As for my being a surprise to you...oh well. Your behavior is sadly consistent and not surprising. You follow this blog for the purpose of arguing but had not one nice thing to say to me about obtaining a new photo of my deceased daughter, as many from our community did on facebook.

I more than understand anger. It is best focused on those who take children unnecessarily from parents who have committed no abuse.

We all need to focus on the most important person in adoption loss.

"Every child has the right to know and be cared for by his or her own parents, whenever possible. UNICEF believes that families needing support to care for their children should receive it."

Hope you don't want to argue that "right"!!

AdoptAuthor said...

BTW - you are right that my feelings about my children being a blessing from God or nature have absolutely nothing to do with this. Except for the fact that that is the basis of the globally recognized right of any human to parent children born to them...but you are tight this was a discussion about the constitutional protection of that right.

Your first comment was:
**I do not think the constitution protects either a right to adopt or a "right to nurture and maintain a relationship with their blood children." There may be stuff in family law about those topics, but I really doubt that either has anything to do with the constitution.**

Do you see that the cases quoted prove your assumption to be incorrect? Do you see the very language of nurturing and blood relation used in the supreme court decisions, as I pointed them out?

FYI: The "everyone else here" you mention is just you.

Are you saying that the right to parent a child is the same for the blood related parent as for stranger???

Anonymous said...

No, there is another person here. You said:

"There is a right to BEAR one's own children and to continue a nurturing relationship with them. It is an unalienable right."

I said: it is not inalienable because it can be forfeited. So did MaryAnne.

Nobody said the right to come to parenthood naturally and the right to come to it through adoption is the same in terms of weight of right. Natural parenthood you can just do; adoptive parenthood you have to apply to do. What was said is that neither right could be interpreted as inalienable.

Jane Edwards said...


AdoptAuthor said... bad. out of twenty comments I missed one!

However...MaryAnne's arguments began yesterday and preceded anything to with inalienable.

She argued that there is no constitutional protection of parental rights. I just re-quoted her first comment. It's still right up there at the top of the comment list.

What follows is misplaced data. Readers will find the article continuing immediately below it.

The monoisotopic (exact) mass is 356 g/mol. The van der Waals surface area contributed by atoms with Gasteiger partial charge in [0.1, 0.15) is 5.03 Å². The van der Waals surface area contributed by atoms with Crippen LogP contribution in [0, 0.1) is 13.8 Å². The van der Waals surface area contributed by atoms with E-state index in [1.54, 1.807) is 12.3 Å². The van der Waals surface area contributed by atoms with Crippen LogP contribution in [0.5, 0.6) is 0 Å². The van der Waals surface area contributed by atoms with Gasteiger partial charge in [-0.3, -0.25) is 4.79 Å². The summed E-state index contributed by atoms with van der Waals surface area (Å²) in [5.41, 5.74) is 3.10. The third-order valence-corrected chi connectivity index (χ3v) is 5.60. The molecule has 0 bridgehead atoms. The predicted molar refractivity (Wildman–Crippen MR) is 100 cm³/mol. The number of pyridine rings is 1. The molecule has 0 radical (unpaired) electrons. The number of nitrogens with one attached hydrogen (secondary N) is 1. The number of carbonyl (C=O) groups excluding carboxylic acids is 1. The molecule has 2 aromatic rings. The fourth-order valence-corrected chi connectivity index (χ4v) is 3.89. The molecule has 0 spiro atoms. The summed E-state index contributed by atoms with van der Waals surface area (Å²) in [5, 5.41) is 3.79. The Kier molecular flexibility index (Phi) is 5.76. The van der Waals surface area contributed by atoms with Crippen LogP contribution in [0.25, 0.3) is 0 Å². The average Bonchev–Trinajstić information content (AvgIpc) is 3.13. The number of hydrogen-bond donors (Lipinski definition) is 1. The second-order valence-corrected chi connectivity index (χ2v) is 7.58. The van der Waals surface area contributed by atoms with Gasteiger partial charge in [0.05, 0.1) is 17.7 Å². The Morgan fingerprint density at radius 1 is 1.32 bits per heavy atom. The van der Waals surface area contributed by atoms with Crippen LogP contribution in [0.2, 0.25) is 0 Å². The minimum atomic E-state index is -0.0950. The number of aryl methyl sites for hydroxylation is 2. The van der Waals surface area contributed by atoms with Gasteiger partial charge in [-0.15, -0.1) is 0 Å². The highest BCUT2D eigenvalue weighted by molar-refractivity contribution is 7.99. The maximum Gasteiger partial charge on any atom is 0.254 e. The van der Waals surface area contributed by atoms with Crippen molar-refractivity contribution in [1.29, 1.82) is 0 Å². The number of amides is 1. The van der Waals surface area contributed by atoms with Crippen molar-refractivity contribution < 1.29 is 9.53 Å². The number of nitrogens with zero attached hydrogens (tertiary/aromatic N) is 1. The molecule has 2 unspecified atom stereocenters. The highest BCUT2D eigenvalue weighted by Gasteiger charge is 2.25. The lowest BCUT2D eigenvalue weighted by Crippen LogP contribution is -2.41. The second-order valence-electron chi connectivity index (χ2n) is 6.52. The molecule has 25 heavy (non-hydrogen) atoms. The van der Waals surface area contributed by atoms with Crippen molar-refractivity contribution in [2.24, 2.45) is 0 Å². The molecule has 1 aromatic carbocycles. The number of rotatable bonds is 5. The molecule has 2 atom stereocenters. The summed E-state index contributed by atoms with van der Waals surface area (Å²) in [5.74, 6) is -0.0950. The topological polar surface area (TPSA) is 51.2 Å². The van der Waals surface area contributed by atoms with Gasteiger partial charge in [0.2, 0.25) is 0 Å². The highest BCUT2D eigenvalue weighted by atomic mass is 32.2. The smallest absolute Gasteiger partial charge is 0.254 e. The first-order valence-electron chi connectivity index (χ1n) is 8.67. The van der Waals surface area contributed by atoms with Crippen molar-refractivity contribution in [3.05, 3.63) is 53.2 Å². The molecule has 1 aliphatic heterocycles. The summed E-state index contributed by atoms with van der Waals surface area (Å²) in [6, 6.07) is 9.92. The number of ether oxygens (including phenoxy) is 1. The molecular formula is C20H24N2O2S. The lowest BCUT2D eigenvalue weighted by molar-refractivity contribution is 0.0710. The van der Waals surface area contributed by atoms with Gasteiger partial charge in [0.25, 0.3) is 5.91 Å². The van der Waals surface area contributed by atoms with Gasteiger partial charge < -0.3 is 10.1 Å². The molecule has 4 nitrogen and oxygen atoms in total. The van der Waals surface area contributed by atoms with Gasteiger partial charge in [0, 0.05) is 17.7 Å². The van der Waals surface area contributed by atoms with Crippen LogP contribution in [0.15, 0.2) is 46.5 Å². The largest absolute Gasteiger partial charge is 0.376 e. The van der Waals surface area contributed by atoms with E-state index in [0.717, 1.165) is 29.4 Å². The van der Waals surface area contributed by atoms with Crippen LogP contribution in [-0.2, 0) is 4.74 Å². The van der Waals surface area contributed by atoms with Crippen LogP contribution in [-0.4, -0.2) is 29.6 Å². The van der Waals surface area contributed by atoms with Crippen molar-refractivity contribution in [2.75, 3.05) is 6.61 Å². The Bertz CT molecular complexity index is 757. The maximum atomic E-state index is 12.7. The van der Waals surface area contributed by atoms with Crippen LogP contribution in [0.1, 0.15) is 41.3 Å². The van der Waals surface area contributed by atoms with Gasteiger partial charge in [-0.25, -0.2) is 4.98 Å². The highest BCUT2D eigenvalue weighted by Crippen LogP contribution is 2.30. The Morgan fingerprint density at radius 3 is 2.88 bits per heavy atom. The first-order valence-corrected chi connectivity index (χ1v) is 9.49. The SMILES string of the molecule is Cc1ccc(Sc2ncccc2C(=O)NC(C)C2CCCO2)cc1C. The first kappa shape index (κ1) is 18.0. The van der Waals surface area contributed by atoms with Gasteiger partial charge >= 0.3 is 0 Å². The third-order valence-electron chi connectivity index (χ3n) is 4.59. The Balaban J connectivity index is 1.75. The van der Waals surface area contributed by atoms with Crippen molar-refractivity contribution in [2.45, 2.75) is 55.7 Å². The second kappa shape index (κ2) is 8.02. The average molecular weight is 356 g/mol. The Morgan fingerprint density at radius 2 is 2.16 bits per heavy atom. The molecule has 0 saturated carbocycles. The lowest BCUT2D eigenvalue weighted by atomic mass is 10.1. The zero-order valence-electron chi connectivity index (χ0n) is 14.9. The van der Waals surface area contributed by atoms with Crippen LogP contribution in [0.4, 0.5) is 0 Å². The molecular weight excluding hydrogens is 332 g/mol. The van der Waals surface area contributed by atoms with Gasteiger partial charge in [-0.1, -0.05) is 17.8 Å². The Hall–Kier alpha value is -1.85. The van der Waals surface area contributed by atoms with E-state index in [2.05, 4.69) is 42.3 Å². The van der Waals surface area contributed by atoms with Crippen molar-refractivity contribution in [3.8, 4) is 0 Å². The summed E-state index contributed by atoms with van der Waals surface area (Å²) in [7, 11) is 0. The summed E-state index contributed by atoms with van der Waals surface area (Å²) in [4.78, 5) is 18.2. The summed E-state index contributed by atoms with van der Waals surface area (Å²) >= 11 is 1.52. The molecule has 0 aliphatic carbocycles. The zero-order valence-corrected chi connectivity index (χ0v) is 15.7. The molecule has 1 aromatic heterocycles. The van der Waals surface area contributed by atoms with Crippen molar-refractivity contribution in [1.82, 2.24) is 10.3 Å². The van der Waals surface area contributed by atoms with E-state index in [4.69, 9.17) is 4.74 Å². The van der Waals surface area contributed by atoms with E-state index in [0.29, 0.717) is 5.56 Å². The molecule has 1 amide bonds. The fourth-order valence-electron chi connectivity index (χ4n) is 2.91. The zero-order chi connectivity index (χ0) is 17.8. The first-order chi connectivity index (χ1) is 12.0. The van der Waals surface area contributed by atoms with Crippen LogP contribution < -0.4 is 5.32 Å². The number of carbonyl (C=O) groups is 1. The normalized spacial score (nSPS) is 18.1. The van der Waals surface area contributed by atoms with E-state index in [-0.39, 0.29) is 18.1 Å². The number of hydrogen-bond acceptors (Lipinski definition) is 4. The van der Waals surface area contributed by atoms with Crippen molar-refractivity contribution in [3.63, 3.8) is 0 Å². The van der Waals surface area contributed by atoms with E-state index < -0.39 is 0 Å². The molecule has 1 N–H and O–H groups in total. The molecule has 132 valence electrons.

Her assertion is incorrect.

Anonymous said...

Yes, but what you quoted from Jane is not relevant to the discussion. Because you persistently created a distinction between natural parents and adoptive parents. The rights referred to in those posts apply to ALL parents, natural or adoptive. They are about the right of parents to raise, influence, and school their children. They have nothing to do with the primacy (as you seem to put it) of biological ties over adoptive ones. If there is a constitutional protection of parental rights, it applies to every parent no matter how they came to parent.

Jane says:
"In subsequent cases also, we have recognized the fundamental right of parents to make decisions concerning the care, custody, and control of their children."

You say:
"The constitution protects parents right to nurture and maintain a relationship with their blood-related children!"

Your point and intent are very specific: you believe biological parents have more rights than adoptive ones. It's quite obvious.

AdoptAuthor said...

My point is very simple: the constitution - and all state laws - protect the right of parents, thus no one can take away their children without cause.

Under normal circumstances (baring weird repro technologies) children are born to their natural parents who have a constitutional right to maintain an ongoing relationship.

Thus those rights of the natural parent trump any alleged right to adopt, which we all agree does not exist.

I conceded in my first reply/comment that the right to parent applies to people who HAVE already adopted, but they cannot do that until AFTER the original RIGHR of the first/original parent are terminated! Rights that exist from the moment of birth.

RussiaToday Apr 29, 2010 on Russian Adoption Freeze

Russi Today: America television Interview 4/16/10 Regarding the Return of Artyem, 7, to Russia alone

RT: Russia-America TV Interview 3/10

Korean Birthmothers Protest to End Adoption

Motherhood, Adoption, Surrender, & Loss

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Bitter Winds

Adoption and Truth Video

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Birthparents Never Forget